Volatility metrics

Volatility measures variation of an asset price, thus, indicates its market risk

Methodology

All volatility metrics are calculated:

  • for day-traders to show short-term intraday volatility

  • for investors to show long-term volatility

For the detailed description of the difference between short- and long-term calculations see section Investment horizon.

BTC-fiat (including USDT) pairs are based on the USD denominated Aggregated price; ALT-fiat, ALT-BTC, ALT-ETH pairs are based on the BTC Aggregated price.

The volatility metrics are calculated per coin, not per currency pair (symbol).

A metric is displayed on the website only if at least 33% of all observations within a selected period are available.

Risk scoring

The risk scoring gives a single value with the coloured circle of the risk of an asset or symbol:

  • Green circle means low risk

  • Orange circle means medium risk

  • Red circle means high risk

The resulting metric values are then compared with the metric value for MG50:

  • Those assets that have values 2+ times lower than that of MG50 are low volatility (risk) assets

  • Those assets that have values 1.5+ times higher than that of MG50 are high volatility assets

  • All the rest should be considered mid-volatility assets

Risk metrics

Metric

Description

Meaning

Value-at-risk

VaR, also named expected loss, measures the amount of potential loss (with a certain degree of confidence) that could happen in an investment over a given time period.

Higher value means higher risk

Standard deviation of returns

Standard deviation is a metric to estimate the extent by which a return varies from its mean

Higher value means higher risk

Best historical return

Largest positive return for the selected interval within the period

Higher value means higher risk

Worst historical return

Largest negative return for the selected interval within the latest period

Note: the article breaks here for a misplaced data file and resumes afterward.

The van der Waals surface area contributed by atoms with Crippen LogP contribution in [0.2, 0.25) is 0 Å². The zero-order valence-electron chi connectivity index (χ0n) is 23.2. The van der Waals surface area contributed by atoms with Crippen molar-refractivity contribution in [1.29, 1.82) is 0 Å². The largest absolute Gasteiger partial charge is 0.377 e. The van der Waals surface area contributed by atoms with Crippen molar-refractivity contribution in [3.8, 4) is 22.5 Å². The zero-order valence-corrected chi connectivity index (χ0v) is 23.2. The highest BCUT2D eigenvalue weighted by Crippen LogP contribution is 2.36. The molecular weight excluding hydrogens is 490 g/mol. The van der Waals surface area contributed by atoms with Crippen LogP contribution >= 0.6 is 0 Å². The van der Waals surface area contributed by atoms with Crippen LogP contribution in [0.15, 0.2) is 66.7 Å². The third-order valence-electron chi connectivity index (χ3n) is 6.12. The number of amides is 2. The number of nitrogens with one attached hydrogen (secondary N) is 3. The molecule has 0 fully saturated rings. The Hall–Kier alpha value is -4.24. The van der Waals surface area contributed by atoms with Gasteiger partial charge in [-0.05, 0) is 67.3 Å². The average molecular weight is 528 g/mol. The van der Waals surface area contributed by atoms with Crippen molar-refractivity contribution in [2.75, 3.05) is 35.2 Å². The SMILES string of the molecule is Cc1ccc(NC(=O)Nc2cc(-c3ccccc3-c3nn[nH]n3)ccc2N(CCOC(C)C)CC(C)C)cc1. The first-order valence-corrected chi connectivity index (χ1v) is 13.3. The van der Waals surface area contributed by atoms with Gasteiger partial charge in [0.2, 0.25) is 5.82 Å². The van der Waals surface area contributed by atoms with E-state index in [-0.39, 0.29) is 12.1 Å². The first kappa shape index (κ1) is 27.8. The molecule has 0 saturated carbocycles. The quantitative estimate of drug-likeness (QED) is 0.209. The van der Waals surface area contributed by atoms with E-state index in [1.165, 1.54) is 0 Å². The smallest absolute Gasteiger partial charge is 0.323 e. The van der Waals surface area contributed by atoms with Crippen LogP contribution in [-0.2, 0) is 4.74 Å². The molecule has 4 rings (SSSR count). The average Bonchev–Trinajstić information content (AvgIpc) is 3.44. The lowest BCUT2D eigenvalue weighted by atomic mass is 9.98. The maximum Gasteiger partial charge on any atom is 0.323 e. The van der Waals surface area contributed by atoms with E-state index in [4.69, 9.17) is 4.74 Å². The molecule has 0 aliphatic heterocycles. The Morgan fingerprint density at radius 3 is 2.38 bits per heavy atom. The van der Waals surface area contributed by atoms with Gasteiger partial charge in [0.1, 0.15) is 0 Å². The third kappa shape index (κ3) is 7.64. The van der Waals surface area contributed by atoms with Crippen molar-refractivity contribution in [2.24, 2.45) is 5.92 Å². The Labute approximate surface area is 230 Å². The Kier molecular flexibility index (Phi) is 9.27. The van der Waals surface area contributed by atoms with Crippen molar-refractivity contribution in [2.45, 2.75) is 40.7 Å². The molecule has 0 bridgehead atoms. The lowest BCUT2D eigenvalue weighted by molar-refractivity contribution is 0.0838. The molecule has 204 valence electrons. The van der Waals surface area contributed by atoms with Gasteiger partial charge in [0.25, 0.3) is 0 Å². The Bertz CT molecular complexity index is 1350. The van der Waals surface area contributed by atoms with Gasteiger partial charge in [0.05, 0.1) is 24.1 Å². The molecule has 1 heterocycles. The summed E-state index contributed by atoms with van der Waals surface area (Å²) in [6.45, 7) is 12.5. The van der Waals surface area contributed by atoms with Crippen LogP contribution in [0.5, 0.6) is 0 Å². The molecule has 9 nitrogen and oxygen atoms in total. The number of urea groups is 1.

Higher value means higher risk

Maximum drawdown

A maximum drawdown is the maximum loss from a peak to a trough of an asset price, before a new peak is attained

Higher value means higher risk

Periods with extreme returns

Share of returns for the selected interval within the period exceeding critical value

Higher value means higher risk

Sharpe ratio

The average return for the selected interval, which is calculated within the period, earned in excess of the risk-free rate per unit of volatility or total risk

Higher value means higher return per unit of risk

The formulas of the selected metrics are shown below.

Value-at-Risk

We calculate 95% VaR over the specified period based on the historical returns for the interval. E.g., for a long-term investor VaR shows a maximum expected daily loss of investment based on 15-minute returns with the 95% confidence (it means there are 5 cases out of 100 when the loss will exceed this value).

VaRα(X)=inf{xR:FX(x)>α}\operatorname{VaR}_\alpha(X)=\inf\big\{x\in\mathbb{R}:F_X(x)>\alpha\big\}

where:

  • X is a return for the interval

  • F is the cumulative distribution function of X

  • α is 5% in our case

Standard deviation of returns:

σ=i=1N(xix)2N1σ = \sqrt{\frac{\sum\limits^{N}_{i=1} (x_i-\overline{x})^2}{N-1}}

where:

  • x is a return for the interval (e.g., 15-minute or daily return)

  • is an average return over the selected period (e.g., 1 day of 3 months)

  • N is the number of periods within a period

Maximum drawdown:

MDD(T)=maxτ(0,T)[maxt(0,τ)X(t)X(τ)]\text{MDD}(T)=\max_{\tau\in (0,T)}\left[\max_{t \in (0,\tau)} X(t)- X(\tau) \right]

where:

  • T is the end of the period

  • t is the time of the peak, i.e. highest price within the period

  • τ is the time of the lowest price within the period after the peak

Sharpe ratio:

S=rrfσS = \frac{\overline{r}-r_f}{σ}

where:

  • r is ex-post average return of an asset

  • rf is a risk-free rate that we assume equals 0

  • σ is standard deviation of returns of an asset over the period